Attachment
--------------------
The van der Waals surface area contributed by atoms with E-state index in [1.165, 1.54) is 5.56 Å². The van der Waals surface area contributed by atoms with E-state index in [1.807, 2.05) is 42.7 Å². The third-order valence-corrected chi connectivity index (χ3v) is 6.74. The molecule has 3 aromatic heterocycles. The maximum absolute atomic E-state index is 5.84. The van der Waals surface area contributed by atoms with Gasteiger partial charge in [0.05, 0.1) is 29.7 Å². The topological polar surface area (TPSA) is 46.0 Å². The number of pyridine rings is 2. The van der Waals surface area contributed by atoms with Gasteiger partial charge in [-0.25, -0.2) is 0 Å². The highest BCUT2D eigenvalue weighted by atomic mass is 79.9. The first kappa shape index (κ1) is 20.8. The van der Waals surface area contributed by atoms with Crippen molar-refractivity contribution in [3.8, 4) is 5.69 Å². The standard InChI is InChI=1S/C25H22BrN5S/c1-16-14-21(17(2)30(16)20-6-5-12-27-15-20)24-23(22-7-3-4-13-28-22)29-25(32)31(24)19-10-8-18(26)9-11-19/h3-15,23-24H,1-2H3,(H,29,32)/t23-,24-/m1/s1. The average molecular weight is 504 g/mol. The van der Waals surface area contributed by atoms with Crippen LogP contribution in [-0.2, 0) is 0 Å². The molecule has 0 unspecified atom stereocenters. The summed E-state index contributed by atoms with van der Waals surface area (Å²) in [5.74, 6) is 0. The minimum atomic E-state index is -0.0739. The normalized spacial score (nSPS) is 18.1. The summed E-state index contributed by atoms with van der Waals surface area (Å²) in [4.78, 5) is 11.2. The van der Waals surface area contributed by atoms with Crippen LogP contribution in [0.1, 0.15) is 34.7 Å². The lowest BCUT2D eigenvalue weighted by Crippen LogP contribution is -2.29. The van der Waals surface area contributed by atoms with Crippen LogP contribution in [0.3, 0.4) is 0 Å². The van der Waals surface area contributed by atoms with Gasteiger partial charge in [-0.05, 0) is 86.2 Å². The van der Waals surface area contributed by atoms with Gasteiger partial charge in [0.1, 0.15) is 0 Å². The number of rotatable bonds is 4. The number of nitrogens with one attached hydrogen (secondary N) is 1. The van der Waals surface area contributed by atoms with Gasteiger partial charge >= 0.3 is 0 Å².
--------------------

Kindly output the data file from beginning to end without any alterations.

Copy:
The van der Waals surface area contributed by atoms with E-state index in [1.165, 1.54) is 5.56 Å². The van der Waals surface area contributed by atoms with E-state index in [1.807, 2.05) is 42.7 Å². The third-order valence-corrected chi connectivity index (χ3v) is 6.74. The molecule has 3 aromatic heterocycles. The maximum absolute atomic E-state index is 5.84. The van der Waals surface area contributed by atoms with Gasteiger partial charge in [0.05, 0.1) is 29.7 Å². The topological polar surface area (TPSA) is 46.0 Å². The number of pyridine rings is 2. The van der Waals surface area contributed by atoms with Gasteiger partial charge in [-0.25, -0.2) is 0 Å². The highest BCUT2D eigenvalue weighted by atomic mass is 79.9. The first kappa shape index (κ1) is 20.8. The van der Waals surface area contributed by atoms with Crippen molar-refractivity contribution in [3.8, 4) is 5.69 Å². The standard InChI is InChI=1S/C25H22BrN5S/c1-16-14-21(17(2)30(16)20-6-5-12-27-15-20)24-23(22-7-3-4-13-28-22)29-25(32)31(24)19-10-8-18(26)9-11-19/h3-15,23-24H,1-2H3,(H,29,32)/t23-,24-/m1/s1. The average molecular weight is 504 g/mol. The van der Waals surface area contributed by atoms with Crippen LogP contribution in [-0.2, 0) is 0 Å². The molecule has 0 unspecified atom stereocenters. The summed E-state index contributed by atoms with van der Waals surface area (Å²) in [5.74, 6) is 0. The minimum atomic E-state index is -0.0739. The normalized spacial score (nSPS) is 18.1. The summed E-state index contributed by atoms with van der Waals surface area (Å²) in [4.78, 5) is 11.2. The van der Waals surface area contributed by atoms with Crippen LogP contribution in [0.1, 0.15) is 34.7 Å². The lowest BCUT2D eigenvalue weighted by Crippen LogP contribution is -2.29. The van der Waals surface area contributed by atoms with Crippen LogP contribution in [0.3, 0.4) is 0 Å². The van der Waals surface area contributed by atoms with Gasteiger partial charge in [-0.05, 0) is 86.2 Å². The van der Waals surface area contributed by atoms with Gasteiger partial charge in [0.1, 0.15) is 0 Å². The number of rotatable bonds is 4. The number of nitrogens with one attached hydrogen (secondary N) is 1. The van der Waals surface area contributed by atoms with Gasteiger partial charge >= 0.3 is 0 Å².